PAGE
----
The Chamber

In Ben Parker’s The Chamber there’s a Swedish research ship with a rickety old mini-sub that’s been loaned out to some Americans dressed in tactical black (read: military) to do something (it’s a thing, it’s important, don’t worry your pretty little head about it) in the Yellow Sea right under the noses of North Korea.

This is a frustrating film because it’s almost good. It’s that close to being an awesome thriller. You pull for it to get there but it just never does. The Chamber is the third inhale of a sneeze you can’t finish, or a yawn that evaporates in the middle and leaves you feeling something more should have happened.

“…a frustrating film because it’s almost good.”

There is plenty to like in this film: the cinematography artfully captures the claustrophobic space of the sub. The movie looks and sounds good. The pacing is good. There are a lot of positives that lead this film right up to the edge of greatness but it refuses to cross.

Where did Parker lose me? Oh, let me count the ways…. I’ll be brief-ish. You took a sub you know nothing about down to 180 meters depth and then beat the experienced pilot about the head and shoulders (literally) to force him to make it do stuff. There wasn’t a tech manual you could have flipped through on the flight over to familiarize yourself with the operation of the vehicle? A web page?

You sent three people on a deep sea mission who had apparently never been underwater before, as they know nothing of decompression sickness, nitrogen narcosis, why you can’t pop the hatch at depth, and so on. The sub pilot, Mats (Johannes Kuhnke), has to explain why they couldn’t just swim up from180m without dying from the bends. Yet they appear to be something like a SEAL team?  SEALs know about diving, at a molecular level. If they weren’t a SEAL team, why were they not? This is the crap SEALs dream of doing. A SEAL team would have the military and technical knowledge, not to mention the professionalism to comport themselves in a way that would have completely invalidated the plot of the film. I may have answered my own question there, but that still doesn’t forgive the technical ignorance of the characters.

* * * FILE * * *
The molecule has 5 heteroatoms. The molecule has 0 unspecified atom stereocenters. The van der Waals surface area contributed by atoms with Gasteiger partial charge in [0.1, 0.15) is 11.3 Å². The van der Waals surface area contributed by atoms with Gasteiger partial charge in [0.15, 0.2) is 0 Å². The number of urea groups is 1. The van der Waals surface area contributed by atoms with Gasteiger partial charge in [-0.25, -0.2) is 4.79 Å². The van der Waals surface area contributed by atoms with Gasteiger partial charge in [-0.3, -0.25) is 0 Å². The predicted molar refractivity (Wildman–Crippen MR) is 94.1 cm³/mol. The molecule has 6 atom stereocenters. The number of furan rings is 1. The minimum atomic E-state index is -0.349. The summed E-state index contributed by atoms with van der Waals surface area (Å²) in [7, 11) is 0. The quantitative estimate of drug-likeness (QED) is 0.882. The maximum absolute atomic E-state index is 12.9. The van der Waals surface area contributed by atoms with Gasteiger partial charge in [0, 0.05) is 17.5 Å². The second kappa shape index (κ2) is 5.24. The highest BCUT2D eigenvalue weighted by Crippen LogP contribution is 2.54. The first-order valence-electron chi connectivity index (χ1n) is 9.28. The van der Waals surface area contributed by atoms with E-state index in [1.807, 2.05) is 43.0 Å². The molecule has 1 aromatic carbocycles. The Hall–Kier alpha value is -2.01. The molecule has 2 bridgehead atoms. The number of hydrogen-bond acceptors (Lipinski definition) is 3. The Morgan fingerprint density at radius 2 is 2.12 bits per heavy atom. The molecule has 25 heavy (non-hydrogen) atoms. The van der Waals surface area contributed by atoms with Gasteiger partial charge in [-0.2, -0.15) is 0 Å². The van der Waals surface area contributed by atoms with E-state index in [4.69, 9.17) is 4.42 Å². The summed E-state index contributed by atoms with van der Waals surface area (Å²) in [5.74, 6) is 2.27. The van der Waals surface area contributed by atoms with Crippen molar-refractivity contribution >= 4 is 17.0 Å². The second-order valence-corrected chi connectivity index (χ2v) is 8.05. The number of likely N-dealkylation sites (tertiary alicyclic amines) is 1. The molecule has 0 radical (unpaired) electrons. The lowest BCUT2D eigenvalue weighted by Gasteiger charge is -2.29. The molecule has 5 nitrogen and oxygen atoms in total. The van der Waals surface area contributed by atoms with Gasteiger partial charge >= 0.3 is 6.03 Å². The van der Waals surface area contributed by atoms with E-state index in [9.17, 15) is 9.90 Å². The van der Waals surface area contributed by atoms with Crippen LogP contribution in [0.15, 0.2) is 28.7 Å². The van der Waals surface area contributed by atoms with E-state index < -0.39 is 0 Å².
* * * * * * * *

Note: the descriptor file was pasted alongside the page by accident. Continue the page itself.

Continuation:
“…the cinematography artfully captures the claustrophobic space of the sub.

Another flaw is that the script borrows heavily… ok, let’s be honest, practically cribs it’s entire plot from James Cameron’s 1989 film The Abyss.  To wit: there’s a thing at the bottom of the ocean the military wants back. We’re not telling you what it is. Shit goes sideways when we get down there. Somebody is getting twitchy and dangerous because of High Pressure Neurological Syndrome (which, by the way, makes you shaky, not stabby). You can go right down the line point by point, they match. Except, spoiler, there are no aliens in The Chamber, to its detriment.

Charlotte Salt’s casting as team leader Edwards is problematic. As of now, there are no women SEALs. There were two candidates and they dropped out. Someday we will have women SEALs. I can promise you that when we do get a woman SEAL, she’s going to be big, muscular, tough, incredibly smart, laconic, and very even-tempered. Think Gina Carano as Angel Dust in Deadpool. She will not look like Salt, who is so physically slight she could be a fashion model.

Yes, it’s a movie and disbelief suspended. Understood. It’s also an Indie film with limited resources and we want to surface those films and give them an audience and support them. However, when technically inept choices are made that could be easily fixed by more familiarity with the subject and better dialog, I draw the line. That’s not an Indie film budget issue. That’s a “spend an extra half hour doing research on google” issue. Maybe talk with a diver?

The performances are workable, the actors make an admirable effort to sell it. Johannes Kuhnke as the sub pilot is particularly compelling.

Overall, despite some good moments, The Chamber is a near miss. It’s almost good.

The Chamber (2018) Written and directed by Ben Parker. Starring Johannes Kuhnke, Charlotte Salt, James McArdle.

5 out of 10

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